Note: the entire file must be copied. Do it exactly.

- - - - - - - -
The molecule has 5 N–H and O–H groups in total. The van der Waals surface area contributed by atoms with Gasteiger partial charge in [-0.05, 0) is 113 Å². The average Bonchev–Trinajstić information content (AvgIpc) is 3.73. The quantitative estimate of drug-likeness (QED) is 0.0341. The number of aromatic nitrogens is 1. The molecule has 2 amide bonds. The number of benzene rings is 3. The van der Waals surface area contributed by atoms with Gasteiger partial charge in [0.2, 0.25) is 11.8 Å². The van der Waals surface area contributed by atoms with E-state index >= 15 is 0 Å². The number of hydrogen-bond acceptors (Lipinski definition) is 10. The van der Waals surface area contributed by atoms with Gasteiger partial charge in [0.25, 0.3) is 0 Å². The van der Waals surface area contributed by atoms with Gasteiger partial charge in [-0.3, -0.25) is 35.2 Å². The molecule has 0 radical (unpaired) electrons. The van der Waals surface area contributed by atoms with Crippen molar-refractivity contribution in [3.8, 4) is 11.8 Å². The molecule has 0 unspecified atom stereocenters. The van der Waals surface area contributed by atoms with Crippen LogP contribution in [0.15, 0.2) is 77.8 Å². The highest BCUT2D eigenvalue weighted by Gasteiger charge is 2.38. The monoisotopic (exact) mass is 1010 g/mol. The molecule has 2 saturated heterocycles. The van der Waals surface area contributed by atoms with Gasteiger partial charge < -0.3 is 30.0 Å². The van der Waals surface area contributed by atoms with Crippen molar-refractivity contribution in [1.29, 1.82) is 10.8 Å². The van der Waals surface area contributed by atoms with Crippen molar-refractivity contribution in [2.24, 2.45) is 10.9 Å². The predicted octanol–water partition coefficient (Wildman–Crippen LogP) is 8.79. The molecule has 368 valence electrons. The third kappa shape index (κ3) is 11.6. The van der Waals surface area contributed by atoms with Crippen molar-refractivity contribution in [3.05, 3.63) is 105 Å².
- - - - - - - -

The molecule has 5 N–H and O–H groups in total. The van der Waals surface area contributed by atoms with Gasteiger partial charge in [-0.05, 0) is 113 Å². The average Bonchev–Trinajstić information content (AvgIpc) is 3.73. The quantitative estimate of drug-likeness (QED) is 0.0341. The number of aromatic nitrogens is 1. The molecule has 2 amide bonds. The number of benzene rings is 3. The van der Waals surface area contributed by atoms with Gasteiger partial charge in [0.2, 0.25) is 11.8 Å². The van der Waals surface area contributed by atoms with E-state index >= 15 is 0 Å². The number of hydrogen-bond acceptors (Lipinski definition) is 10. The van der Waals surface area contributed by atoms with Gasteiger partial charge in [0.25, 0.3) is 0 Å². The van der Waals surface area contributed by atoms with Gasteiger partial charge in [-0.3, -0.25) is 35.2 Å². The molecule has 0 radical (unpaired) electrons. The van der Waals surface area contributed by atoms with Crippen molar-refractivity contribution in [3.8, 4) is 11.8 Å². The molecule has 0 unspecified atom stereocenters. The van der Waals surface area contributed by atoms with Crippen LogP contribution in [0.15, 0.2) is 77.8 Å². The highest BCUT2D eigenvalue weighted by Gasteiger charge is 2.38. The monoisotopic (exact) mass is 1010 g/mol. The molecule has 2 saturated heterocycles. The van der Waals surface area contributed by atoms with Gasteiger partial charge < -0.3 is 30.0 Å². The van der Waals surface area contributed by atoms with Crippen molar-refractivity contribution in [1.29, 1.82) is 10.8 Å². The van der Waals surface area contributed by atoms with Crippen molar-refractivity contribution in [2.24, 2.45) is 10.9 Å². The predicted octanol–water partition coefficient (Wildman–Crippen LogP) is 8.79. The molecule has 368 valence electrons. The third kappa shape index (κ3) is 11.6. The van der Waals surface area contributed by atoms with Crippen molar-refractivity contribution in [3.05, 3.63) is 105 Å².